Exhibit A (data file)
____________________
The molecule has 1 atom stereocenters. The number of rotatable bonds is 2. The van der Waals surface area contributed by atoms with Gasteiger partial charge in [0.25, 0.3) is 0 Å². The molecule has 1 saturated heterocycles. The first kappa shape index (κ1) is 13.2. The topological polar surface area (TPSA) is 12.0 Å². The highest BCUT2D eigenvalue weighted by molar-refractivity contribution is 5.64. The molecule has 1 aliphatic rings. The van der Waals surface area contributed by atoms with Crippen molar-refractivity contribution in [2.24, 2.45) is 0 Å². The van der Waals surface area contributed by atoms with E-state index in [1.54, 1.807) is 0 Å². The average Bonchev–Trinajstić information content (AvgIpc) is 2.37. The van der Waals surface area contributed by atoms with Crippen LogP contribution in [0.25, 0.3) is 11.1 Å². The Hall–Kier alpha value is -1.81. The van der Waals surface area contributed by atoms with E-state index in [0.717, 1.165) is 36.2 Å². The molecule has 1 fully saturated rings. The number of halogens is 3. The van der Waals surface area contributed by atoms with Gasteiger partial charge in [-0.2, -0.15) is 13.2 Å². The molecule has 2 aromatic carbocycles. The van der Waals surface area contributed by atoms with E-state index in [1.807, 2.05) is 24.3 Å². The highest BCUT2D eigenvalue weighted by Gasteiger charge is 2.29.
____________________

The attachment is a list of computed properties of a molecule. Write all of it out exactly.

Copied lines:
The molecule has 1 atom stereocenters. The number of rotatable bonds is 2. The van der Waals surface area contributed by atoms with Gasteiger partial charge in [0.25, 0.3) is 0 Å². The molecule has 1 saturated heterocycles. The first kappa shape index (κ1) is 13.2. The topological polar surface area (TPSA) is 12.0 Å². The highest BCUT2D eigenvalue weighted by molar-refractivity contribution is 5.64. The molecule has 1 aliphatic rings. The van der Waals surface area contributed by atoms with Crippen molar-refractivity contribution in [2.24, 2.45) is 0 Å². The van der Waals surface area contributed by atoms with E-state index in [1.54, 1.807) is 0 Å². The average Bonchev–Trinajstić information content (AvgIpc) is 2.37. The van der Waals surface area contributed by atoms with Crippen LogP contribution in [0.25, 0.3) is 11.1 Å². The Hall–Kier alpha value is -1.81. The van der Waals surface area contributed by atoms with E-state index in [0.717, 1.165) is 36.2 Å². The molecule has 1 fully saturated rings. The number of halogens is 3. The van der Waals surface area contributed by atoms with Gasteiger partial charge in [-0.2, -0.15) is 13.2 Å². The molecule has 2 aromatic carbocycles. The van der Waals surface area contributed by atoms with E-state index in [1.807, 2.05) is 24.3 Å². The highest BCUT2D eigenvalue weighted by Gasteiger charge is 2.29.